Great point, Watts! I have always that we should re-think “alternative transportation” from the ground up. Our current system of light rail/buses only connect major destinations to downtown, and they seem to be designed almost exclusively for commuters. What about kids traveling independently? Could we have a MAX car just for 5-14 year olds (K-8th grade?) with a=or without a parent? What about transporting stuff- in Ecuador you can throw all kinds of crazy stuff into and on top of buses and trains. What about transportation to recreational destinations? Why not let dogs on trains and buses? Basically, our train/bus system is so limited, I cringe to consider giving up my car. I have been a bike commuter since the late 80’s, and I have attempted a lot of errands on my bike, but have a kid/dog/cat plus occasional ice storms makes we want to keep my car. Most of our vacations are in the region and they all start with a car ride, unfortunately.

Watts
Guest
Watts

Personally, I would never let my cat borrow my car. He’s crazy enough when he’s out on his bike.

El Biciclero
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El Biciclero

“…but have a kid/dog/cat plus occasional ice storms makes we want to keep my car.”

Nothing wrong with “keeping” a car–just don’t drive it. If everyone (I know…) only drove when there was literally no possible other way to do necessary tasks, then we’d already be way better off. When my kids were little, I would ride them to school on our cargo bike, or just walk with them. Riding a bike “the back way” into the school parking lot and dropping them off was way faster than driving and waiting in the drop-off line. Now they’re old enough to ride or walk themselves. We don’t have pets, but when I was a kid, only vet trips and the occasional camping trip ever resulted in our dog/cat seeing the inside of a car.

David Hampsten
Guest
David Hampsten

Video of the Week: zzzzzz…

The message is important, but the delivery is so boring…

Matt
Guest
Matt

A $200 rebate to buy an ebike? Sure, I’ll support that, but only after instituting a $1000 rebate to buy a normal bike.

David Hampsten
Guest
David Hampsten

Before or after paying the sales taxes? (Or in Oregon, paying the $15 “fee”?)

The Dude
Guest
The Dude

Fuck the bike tax!

Hubba Hubba
Guest
Hubba Hubba

Based on the prices of e-bikes that I’ve seen, $200 isn’t even that much help! E-bikes are expensive!

Hubba Hubba
Guest
Hubba Hubba

The article on muscle cars cited NO statistics indicating that Challengers or Chargers are more frequently involved in speed contests or accidents caused by such contests than any other cars. It listed 10 or 12 cars involved in a mass racing bust and only one was a Charger or Challenger. That article had a video of a White Infinity driven by “36 y.o. career criminal Devin Haywood” hitting a vehicle at high speed that resulted in the deaths of 4 teens as well as the death of Haywood himself.

From another article on the car crash: “Police said Haywood, who was known as “Telz,” had a history of reckless driving. He also faced federal and state charges over the past 17 years, beginning with drug and weapon arrests in 2003. He served four years in federal prison after pleading guilty to selling 5 grams of crack cocaine in 2005.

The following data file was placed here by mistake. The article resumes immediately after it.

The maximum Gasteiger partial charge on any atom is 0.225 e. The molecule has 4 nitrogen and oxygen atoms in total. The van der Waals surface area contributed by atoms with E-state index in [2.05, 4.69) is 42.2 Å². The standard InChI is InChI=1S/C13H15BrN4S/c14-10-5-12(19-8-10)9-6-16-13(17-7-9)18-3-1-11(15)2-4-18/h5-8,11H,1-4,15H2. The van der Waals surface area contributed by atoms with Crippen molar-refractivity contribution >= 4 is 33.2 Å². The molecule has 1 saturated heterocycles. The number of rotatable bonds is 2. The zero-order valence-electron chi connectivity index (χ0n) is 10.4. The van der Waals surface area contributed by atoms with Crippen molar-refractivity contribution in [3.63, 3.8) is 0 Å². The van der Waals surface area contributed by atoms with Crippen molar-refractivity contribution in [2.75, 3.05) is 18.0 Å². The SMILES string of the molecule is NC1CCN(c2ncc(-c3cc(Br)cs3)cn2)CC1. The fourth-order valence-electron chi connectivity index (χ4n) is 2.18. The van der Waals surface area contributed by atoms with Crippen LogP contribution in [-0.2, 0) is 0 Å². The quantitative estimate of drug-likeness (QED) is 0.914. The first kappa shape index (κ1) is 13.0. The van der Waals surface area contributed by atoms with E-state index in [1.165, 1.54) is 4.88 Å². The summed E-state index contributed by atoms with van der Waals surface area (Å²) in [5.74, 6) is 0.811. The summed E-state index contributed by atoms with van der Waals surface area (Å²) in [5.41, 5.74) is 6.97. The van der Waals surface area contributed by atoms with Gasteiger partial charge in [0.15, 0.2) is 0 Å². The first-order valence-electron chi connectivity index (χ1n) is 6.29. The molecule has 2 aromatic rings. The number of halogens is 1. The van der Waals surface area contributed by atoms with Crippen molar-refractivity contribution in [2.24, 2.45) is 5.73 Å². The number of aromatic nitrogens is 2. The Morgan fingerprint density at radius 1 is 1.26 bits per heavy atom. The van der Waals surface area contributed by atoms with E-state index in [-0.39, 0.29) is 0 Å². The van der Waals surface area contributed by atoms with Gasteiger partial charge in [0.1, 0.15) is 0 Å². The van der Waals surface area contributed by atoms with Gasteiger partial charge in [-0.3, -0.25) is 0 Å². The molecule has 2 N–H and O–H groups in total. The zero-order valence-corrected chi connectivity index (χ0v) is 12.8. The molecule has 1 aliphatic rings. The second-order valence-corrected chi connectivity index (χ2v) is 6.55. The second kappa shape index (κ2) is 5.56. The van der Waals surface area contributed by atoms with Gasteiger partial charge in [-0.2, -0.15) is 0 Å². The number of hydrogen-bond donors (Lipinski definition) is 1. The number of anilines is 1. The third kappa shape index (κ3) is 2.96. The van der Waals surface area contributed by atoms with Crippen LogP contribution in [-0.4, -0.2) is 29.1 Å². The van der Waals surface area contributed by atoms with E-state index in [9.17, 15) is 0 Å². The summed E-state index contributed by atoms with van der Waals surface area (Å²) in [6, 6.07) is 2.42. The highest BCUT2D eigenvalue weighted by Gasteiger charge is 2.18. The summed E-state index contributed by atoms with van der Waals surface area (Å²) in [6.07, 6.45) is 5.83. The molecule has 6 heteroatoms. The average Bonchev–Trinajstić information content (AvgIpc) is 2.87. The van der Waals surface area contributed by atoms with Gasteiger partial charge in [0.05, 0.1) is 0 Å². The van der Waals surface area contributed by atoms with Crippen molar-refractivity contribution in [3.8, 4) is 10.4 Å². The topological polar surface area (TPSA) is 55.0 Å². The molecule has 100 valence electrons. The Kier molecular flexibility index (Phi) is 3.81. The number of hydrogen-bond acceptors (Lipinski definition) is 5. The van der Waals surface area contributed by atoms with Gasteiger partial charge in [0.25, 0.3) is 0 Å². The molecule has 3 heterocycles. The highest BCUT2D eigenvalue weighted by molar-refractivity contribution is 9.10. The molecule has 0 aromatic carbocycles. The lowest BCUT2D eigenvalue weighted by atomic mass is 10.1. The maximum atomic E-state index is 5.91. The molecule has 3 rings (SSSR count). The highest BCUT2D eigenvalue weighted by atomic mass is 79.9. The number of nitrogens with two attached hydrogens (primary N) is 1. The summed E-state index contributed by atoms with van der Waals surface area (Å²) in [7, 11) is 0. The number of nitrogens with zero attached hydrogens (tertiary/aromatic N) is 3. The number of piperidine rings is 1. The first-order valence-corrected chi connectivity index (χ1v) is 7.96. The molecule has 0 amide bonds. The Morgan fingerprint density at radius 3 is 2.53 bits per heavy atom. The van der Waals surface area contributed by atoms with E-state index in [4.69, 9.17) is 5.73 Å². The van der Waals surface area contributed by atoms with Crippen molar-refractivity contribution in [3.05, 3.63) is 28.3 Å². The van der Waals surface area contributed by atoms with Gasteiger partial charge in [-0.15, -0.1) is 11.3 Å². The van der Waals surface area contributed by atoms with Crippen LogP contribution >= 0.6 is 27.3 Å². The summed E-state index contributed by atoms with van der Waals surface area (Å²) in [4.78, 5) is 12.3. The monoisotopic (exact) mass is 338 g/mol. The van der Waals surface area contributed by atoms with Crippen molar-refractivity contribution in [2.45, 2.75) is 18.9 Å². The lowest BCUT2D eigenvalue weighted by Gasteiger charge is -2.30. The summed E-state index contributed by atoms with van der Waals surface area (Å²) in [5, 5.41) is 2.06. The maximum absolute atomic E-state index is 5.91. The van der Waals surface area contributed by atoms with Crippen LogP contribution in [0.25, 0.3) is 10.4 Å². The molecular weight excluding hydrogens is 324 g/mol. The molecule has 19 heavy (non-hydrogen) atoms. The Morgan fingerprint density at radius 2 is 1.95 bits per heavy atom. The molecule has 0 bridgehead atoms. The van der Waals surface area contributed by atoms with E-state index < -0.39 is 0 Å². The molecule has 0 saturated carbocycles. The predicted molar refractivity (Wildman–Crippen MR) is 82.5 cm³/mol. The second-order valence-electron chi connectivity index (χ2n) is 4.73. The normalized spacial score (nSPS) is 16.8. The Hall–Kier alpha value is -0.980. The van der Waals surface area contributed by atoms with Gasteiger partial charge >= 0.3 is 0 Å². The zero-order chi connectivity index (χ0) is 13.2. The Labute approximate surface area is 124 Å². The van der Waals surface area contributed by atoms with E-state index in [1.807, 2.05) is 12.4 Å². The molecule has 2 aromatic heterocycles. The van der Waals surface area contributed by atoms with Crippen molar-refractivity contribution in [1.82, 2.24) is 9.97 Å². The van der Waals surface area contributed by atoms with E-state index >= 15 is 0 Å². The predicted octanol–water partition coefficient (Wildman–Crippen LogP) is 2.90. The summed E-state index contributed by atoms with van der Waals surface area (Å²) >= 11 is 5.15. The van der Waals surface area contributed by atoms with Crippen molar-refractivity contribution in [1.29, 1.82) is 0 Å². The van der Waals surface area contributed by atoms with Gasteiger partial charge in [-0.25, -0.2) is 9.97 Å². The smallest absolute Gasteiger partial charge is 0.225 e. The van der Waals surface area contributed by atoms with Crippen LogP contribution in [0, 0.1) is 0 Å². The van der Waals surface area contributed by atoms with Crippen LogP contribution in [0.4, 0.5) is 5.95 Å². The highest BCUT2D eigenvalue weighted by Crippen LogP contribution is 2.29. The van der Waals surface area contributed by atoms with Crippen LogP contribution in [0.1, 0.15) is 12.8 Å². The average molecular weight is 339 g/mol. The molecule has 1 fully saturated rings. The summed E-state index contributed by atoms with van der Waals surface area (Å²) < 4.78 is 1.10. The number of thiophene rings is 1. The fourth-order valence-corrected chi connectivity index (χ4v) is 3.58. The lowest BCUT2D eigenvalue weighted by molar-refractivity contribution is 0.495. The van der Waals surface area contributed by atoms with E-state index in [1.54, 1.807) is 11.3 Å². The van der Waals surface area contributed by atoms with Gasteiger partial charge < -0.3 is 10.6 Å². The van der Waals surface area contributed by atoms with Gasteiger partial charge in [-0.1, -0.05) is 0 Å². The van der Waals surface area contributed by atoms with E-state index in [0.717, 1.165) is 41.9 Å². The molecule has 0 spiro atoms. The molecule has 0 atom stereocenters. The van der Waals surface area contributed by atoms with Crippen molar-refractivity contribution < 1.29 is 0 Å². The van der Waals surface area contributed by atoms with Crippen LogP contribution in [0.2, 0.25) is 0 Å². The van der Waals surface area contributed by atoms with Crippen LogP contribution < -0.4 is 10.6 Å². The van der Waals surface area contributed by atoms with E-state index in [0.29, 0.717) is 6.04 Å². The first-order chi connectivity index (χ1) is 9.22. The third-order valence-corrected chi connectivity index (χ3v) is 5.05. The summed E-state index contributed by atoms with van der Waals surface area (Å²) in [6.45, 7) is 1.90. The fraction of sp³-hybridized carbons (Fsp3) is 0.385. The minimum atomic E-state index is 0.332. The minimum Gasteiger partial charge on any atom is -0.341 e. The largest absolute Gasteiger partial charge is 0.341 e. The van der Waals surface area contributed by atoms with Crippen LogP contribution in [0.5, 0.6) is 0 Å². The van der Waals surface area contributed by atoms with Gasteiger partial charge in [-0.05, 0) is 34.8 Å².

In 2018 he pleaded guilty to a felony drug possession charge and was sentenced in February 2019 to a year in the Westchester County jail.”

You might ask yourself: “Why was a 36 y.o. career criminal not in jail”? I’ll bet that some libs let him out of jail – so how did that work out for y’all? I assume you woke folk are aware that libs across America, including in Oregon, have been letting criminals out of jail IN DROVES using COVID as their excuse. Expect a great deal of tears to result from this stupidity.

Stop blaming cars, guns, and other inanimate objects for tragic events they are used in, and start blaming the criminals who use them in criminal acts. THEN you might see some reductions in these problems. Hubba Hubba

cmh89
Guest
cmh89

Stop blaming cars, guns, and other inanimate objects for tragic events they are used in, and start blaming the criminals who use them in criminal acts.

I know that you are probably extremely angry and full of white male grievance, but you should know that no one is blaming an actual car for wreck or a gun for a shooting.

Guns and cars are just tools that make things easier. Some people use them to make their lives easier, some people use them to hurt others. The point of something like gun control or limiting horsepower on a vehicle is to make it harder for criminals to use these tools to hurt others.

Hubba Hubba
Guest
Hubba Hubba

Criminals do not follow laws. Gun laws only inconvenience law-abiding people who would not commit gun crimes even with zero laws. Criminals will do whatever they want no matter how many laws there are.

Jeff Allen
Guest

Jonathan, friends, I find myself saying this every other week it seems, but here I go again: THERE IS NO SILVER BULLET, PERIOD. Furthermore, every time folks who are part of the solution throw down on each other, the bad guys win. Would you please stop already.

Even the headline you link to says, literally, “To solve climate, we need electric cars—and a lot less driving.” So literally the opposite of your headline.

Reposting a longer piece begging us to, as Sinead O’Connor once famously said, “fight the real enemy.”

https://forthmobility.org/news/efficient-equitable-transportation-strategy

PS Electric cars reduce GHG pollution 60-80% today, and that’s based on numbers from Union of Concerned Scientists and validated by many others. No, they don’t solve all our problems, no, they are not the ‘silver bullet,’ and yes, we also need better walk/bike/ped/transit/etc. But those are the facts.